Mexico: Business booming in Tampico as much as it'
TAMPICO, MEXICO - Launching a business in a city battling violence, that's what's happening in Tampico, Mexico. CNN's Nick Parker takes us where the Mexican government is trying to reclaim the once thriving oil hub from drug cartels.
A bombed out restaurant an ominous presence on this Tampico street corner. Yet the city is a future nerve center for Mexico's energy industry.
Pedro Daniel Arellano,Business Development Director,COBSA, "Right now we see in Tampico a boom. You can see a lot of nationalities in the airport: Chinese people, Germany people, French people."
As Mexico opens its energy industry, investors are eyeing deep water oil exploration, fields and rich shale basins in the region. Tampico's ports in the Gulf of Mexico make it a unique transport hub, for energy firms as well as drug traffickers. Last year the government sent in a large number of troops after a spike in cartel violence. The city was the cradle of Mexico's energy industry and retains the colonial architecture from its boom time.
Nick Parker/Reporting, "The striking thing about Tampico is that in many ways it resembles a bustling functioning city. But as you move around there are cartel lookouts on the streets and evidence of violence."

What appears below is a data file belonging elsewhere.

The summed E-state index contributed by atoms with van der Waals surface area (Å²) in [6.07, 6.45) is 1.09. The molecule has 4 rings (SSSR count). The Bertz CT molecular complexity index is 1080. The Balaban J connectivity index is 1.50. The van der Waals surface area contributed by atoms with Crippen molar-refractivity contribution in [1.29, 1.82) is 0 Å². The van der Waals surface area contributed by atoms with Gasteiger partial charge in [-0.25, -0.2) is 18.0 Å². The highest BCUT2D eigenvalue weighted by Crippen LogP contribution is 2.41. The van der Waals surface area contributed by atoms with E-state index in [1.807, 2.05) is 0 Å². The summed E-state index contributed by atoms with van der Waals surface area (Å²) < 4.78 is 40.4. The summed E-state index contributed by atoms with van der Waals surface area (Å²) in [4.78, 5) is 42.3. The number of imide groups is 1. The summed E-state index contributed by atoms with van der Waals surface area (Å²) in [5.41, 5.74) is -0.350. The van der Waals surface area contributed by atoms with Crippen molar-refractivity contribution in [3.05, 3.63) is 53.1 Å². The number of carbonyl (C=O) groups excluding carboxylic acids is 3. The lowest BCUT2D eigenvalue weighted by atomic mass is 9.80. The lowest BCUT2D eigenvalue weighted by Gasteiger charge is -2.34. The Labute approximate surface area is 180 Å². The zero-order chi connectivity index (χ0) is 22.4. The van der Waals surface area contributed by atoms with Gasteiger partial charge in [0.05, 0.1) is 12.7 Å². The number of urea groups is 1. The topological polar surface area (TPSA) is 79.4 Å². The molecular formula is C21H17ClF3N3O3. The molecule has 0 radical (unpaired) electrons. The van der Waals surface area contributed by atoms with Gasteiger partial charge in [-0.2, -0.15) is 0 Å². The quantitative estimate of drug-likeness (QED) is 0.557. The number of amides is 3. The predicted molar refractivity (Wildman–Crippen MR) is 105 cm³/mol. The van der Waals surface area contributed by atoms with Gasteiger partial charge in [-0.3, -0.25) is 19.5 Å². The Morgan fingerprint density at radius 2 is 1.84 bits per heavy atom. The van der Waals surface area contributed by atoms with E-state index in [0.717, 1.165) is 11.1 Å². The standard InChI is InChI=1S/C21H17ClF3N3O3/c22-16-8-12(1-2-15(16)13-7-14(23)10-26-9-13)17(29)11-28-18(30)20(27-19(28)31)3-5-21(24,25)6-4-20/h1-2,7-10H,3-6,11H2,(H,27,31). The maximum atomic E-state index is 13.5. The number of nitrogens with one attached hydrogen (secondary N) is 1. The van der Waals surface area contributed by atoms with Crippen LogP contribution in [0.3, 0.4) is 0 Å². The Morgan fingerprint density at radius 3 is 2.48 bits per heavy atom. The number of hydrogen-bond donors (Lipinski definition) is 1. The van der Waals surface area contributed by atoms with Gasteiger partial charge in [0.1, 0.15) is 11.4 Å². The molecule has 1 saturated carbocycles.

The threat has long been faced by state oil company Pemex, which operates Tampico's refinery. It says production levels have not been affected.
Josefino Revuelta Martinez Refinery Manager, PEMEX, "We have the support of the military to protect the facilities and the workers themselves says the refinery manager. We consider that sufficient."
For residents and small businesses, however, extortion and kidnapping remain a part of everyday life. Blogger Eduardo Cantu lead street protests against the violence and is now running for public office.
Eduardo Cantu, Activist, "We have to fight to get back our city. We have to fight to get back our peace. I want a city for my boy with opportunities."
There is still a long way to go. Late in the afternoon, we got word of a military operation underway.
Nick Parker, "So we've just arrived at a crime scene in daylight hours just outside the main downtown area of Tampico. Behind me you can see the army are here. Just over here you see the federal police - the gendarmaria. And they are attending the scene of a body lying in the street."
The man had been shot in the head, execution style. We were the only team of journalists there and observers say much of the local media is scared to report cartel killings. Despite this, violence has actually decreased from last year.
Dwight Dyer, Control Risks, "Certainly in the medium and long term the situation is bound to improve. There will be bumps along the way but both the Federal and State governments and society in general which is probably the most important part are committed to making a difference."
The hope is investment can help reduce violence and improve the lives of residents who have had to bear so much.
Read More >>